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  • 2,386
27 votes

Could we send a man safely to the Moon in a rocket without knowledge of general relativity?

A few sanity checks without actually computing anything: First, the error due to neglecting general relativity is so small that it didn't affect prediction of lunar eclipses and wasn't actually ...
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  • 6,319
26 votes

Could we send a man safely to the Moon in a rocket without knowledge of general relativity?

I'll start the ball rolling on this one. My GR knowledge is probably not good enough to make this a truly satisfying answer... The gravitational acceleration for an object moving radially at non-...
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  • 111k
26 votes
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How to travel between two stationary worlds in the least amount of time? (time dilation)

Suppose that A and B are at rest relative to each other (which you have) and in their mutual rest frame are separated by 100 light years. That means that no signal can travel from A to B (or vice-...
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  • 70.2k
20 votes

If I'm floating in space and I turn on a flashlight, will I accelerate?

Can photons push the source which is emitting them? Yes, photons have momentum and momentum must be conserved. The source is pushed in the opposite direction of the photons. If yes, will a more ...
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  • 16k
20 votes

How does a spacecraft enter Earth's atmosphere?

It all comes down to the fact that we are moving too. How can the bird drop down and catch the worm, if the earth and the worm are moving so quickly. It can because the tree, the bird, and the air ...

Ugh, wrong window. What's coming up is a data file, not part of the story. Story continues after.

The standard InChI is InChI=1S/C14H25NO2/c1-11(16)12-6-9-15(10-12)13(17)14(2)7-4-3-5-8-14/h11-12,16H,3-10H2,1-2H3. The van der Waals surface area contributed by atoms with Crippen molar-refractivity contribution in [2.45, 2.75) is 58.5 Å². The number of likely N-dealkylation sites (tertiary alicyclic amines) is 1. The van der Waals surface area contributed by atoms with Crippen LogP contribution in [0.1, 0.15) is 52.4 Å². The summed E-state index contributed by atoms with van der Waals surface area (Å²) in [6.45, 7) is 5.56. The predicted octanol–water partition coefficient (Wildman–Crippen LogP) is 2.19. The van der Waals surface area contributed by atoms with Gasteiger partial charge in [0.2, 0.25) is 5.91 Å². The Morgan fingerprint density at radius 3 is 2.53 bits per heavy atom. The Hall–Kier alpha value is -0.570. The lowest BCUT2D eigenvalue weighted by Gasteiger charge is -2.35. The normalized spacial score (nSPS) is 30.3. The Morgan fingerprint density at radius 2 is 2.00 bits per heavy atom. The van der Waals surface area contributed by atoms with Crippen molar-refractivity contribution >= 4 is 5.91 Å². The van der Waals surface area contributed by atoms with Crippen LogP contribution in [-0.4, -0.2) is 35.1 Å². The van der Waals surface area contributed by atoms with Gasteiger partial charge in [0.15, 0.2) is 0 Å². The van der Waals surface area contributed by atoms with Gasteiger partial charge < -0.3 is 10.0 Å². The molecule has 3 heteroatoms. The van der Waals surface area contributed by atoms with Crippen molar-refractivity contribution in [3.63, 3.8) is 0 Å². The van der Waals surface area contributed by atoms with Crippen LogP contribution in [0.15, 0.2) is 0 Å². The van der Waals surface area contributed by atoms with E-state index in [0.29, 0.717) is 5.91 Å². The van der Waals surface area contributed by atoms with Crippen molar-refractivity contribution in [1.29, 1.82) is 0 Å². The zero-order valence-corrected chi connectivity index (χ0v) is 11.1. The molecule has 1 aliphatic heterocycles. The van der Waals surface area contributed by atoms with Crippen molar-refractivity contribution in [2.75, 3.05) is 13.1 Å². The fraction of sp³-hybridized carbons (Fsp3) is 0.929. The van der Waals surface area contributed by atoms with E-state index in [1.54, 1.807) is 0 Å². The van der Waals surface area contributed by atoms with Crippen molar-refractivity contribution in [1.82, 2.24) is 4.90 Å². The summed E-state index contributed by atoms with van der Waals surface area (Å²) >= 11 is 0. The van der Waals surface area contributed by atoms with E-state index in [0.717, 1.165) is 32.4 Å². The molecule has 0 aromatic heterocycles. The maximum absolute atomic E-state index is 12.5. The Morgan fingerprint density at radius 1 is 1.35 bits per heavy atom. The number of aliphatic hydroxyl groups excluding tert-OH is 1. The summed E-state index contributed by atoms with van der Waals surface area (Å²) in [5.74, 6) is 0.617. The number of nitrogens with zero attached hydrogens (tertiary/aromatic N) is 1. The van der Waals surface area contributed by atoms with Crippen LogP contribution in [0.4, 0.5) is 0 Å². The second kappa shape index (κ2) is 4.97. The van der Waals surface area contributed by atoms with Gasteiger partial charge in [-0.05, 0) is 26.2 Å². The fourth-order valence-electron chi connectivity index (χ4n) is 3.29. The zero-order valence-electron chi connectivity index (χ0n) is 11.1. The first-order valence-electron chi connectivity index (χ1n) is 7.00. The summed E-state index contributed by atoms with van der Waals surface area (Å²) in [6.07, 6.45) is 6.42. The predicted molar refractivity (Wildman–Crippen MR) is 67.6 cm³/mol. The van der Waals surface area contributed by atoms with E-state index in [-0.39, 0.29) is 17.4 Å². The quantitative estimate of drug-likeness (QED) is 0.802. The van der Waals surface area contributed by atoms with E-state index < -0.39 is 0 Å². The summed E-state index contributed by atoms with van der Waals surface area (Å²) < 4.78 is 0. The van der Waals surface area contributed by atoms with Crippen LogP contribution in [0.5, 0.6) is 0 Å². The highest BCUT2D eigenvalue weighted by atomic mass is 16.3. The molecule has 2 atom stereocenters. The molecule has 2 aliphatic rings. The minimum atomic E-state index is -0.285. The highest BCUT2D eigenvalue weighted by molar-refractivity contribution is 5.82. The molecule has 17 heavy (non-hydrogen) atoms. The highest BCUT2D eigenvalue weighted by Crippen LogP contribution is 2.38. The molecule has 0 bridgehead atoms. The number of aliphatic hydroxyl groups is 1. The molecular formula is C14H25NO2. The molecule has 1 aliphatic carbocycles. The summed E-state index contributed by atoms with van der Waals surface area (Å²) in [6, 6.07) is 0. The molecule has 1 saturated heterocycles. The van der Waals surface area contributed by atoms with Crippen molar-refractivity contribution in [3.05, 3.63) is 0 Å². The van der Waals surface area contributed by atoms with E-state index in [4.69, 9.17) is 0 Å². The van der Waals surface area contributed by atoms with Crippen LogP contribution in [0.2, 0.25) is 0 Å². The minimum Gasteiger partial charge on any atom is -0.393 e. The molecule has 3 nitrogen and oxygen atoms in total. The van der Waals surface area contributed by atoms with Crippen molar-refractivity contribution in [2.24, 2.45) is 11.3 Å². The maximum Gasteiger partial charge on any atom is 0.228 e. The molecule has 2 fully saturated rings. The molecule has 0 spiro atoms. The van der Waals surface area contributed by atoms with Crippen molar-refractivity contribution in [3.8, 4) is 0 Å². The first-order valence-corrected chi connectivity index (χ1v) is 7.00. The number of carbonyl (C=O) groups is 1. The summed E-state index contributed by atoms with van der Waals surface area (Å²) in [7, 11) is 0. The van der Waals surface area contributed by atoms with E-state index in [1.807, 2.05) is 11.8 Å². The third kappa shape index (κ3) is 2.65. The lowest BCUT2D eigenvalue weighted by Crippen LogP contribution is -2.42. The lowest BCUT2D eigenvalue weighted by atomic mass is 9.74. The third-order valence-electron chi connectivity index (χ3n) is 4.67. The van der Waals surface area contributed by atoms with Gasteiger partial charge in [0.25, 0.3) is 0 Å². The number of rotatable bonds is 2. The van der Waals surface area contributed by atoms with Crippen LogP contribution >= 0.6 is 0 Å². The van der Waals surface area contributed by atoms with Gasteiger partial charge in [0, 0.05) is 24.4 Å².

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  • 3,876
18 votes

Is it possible to sail "close hauled" with a solar sailship?

The question is about solar sails - I thought I would add this (too long for a comment) to clarify some confusion that is apparent in answers and comments. Solar sailing uses photon momentum, not the ...
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  • 111k
14 votes

Why does the speed of the propellant limit the speed of a space ship in open space?

Why can't a space ship accelerate infinitely? Because a space ship needs to carry fuel, and because that fuel needs to be contained in a fuel tank. That need to carry the fuel needed to make the ...
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  • 39.2k
14 votes

Why don’t astronauts “push” spacecraft?

An astronaut pushing against the wall of a spacecraft does cause it to move due to Newton's Third Law and conservation of momentum, as you have noted. However, the movement of the spacecraft is not ...
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  • 4,780
13 votes

Is it possible to sail "close hauled" with a solar sailship?

Yes, sort of, sometimes. As others have indicated, it is not possible for a solar sail to produce a force in the direction of the Sun. This does not, however, mean a solar sail cannot take a ...
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  • 289
13 votes

Parker Solar Probe passing extremely close to the Sun; what relativistic effects will it experience and how large will they be?

I've talked to one of the engineers who is involved with timekeeping on the Parker Solar Probe mission. I have not yet talked with the principle timekeeping lead, so this answer may have to be revised....